A frequent barrier to resolving a divorce occurs when one spouse equates the other parent’s lack of contribution to daily parenting during the marriage with an inability to act in the best interests of the children. The lack of past contributions to daily parenting is cited as a basis to deny, limit, or restrict future parenting time. In most cases, the best interests of the minor children are served when they have frequent and close contact with both parents. This often translates into regular overnight parenting time for both parents. The past parenting contributions of each parent during the marriage are highly relevant to the allocation of parenting time during a divorce, but not dispositive. To restrict or deny parenting time, there must be evidence that the children’s best interests would be jeopardized by contact or frequent contact with a parent. The fact that a parent never took a child to the pediatrician, arranged a playdate, or drove to soccer practice is not, by itself, evidence of an unwillingness or inability to act in the best interests of the child. Confusing a prior lack of contribution to daily parenting with an inability to parent effectively and consistently with the best interests of the children can slow you down your case and cause you to expend unnecessary energy, time and resources resisting an appropriate allocation of parenting time.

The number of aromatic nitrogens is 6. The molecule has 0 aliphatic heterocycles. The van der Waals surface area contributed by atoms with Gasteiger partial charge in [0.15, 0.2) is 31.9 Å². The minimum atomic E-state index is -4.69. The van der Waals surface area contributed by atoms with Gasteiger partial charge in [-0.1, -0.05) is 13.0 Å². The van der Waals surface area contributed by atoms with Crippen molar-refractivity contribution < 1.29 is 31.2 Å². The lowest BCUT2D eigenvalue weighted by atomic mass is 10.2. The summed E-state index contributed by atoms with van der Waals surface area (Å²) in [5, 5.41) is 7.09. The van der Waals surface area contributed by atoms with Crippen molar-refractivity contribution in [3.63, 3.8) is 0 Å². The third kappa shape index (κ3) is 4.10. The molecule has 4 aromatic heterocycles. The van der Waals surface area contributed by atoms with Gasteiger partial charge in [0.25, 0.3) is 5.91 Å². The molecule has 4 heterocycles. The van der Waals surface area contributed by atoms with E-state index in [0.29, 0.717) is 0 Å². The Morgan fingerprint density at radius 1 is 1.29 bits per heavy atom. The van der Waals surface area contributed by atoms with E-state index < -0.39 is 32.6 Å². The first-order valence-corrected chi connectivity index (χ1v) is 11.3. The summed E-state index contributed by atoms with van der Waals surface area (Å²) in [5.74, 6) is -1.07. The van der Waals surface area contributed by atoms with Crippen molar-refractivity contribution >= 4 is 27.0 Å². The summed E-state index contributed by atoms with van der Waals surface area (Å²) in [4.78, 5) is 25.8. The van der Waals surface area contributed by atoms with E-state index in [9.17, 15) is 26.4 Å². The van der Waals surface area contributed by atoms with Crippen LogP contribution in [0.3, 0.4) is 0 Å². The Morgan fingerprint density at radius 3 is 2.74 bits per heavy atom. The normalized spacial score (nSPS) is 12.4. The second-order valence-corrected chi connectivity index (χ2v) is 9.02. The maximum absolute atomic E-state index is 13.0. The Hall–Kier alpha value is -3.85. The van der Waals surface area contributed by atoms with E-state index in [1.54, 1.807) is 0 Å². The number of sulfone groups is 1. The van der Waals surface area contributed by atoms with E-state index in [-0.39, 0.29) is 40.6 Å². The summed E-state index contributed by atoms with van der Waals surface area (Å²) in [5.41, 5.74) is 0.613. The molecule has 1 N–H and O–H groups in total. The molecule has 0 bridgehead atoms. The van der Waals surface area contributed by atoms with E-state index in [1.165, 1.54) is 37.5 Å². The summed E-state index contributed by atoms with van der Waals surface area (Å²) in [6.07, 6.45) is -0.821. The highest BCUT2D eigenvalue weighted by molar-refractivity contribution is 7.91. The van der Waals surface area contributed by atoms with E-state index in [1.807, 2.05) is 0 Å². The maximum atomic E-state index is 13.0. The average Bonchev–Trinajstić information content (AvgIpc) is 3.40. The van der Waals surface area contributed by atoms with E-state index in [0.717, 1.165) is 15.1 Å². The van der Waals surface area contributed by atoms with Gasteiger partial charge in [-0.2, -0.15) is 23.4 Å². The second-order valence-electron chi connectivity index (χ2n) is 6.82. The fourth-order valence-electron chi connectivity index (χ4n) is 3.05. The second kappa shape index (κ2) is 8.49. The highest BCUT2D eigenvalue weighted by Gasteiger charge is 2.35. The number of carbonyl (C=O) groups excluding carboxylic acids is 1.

Divorcing parents also sometimes fail to appreciate that time without the kids might be beneficial, especially after a divorce. Parenting is hard work. A few days off can help you recharge and renew so you can be more present and available for your kids. Setting aside whether or not your spouse is up to the job, failing to recognize that you might benefit from regular time away from the kids can trip up your divorce. If your spouse is willing to take on more responsibility and seems reasonably capable too, even if he or she has demonstrated little interest in parenting responsibilities in the recent past, it might be a beneficial change. Parenting on your own can be physically, mentally, and emotionally exhausting. If you are doing the work without any help, having a few days or weekends off could be a welcome change that allows you recharge and explore new interests. Consider this before spending months arguing for a parenting plan that gives you little time off.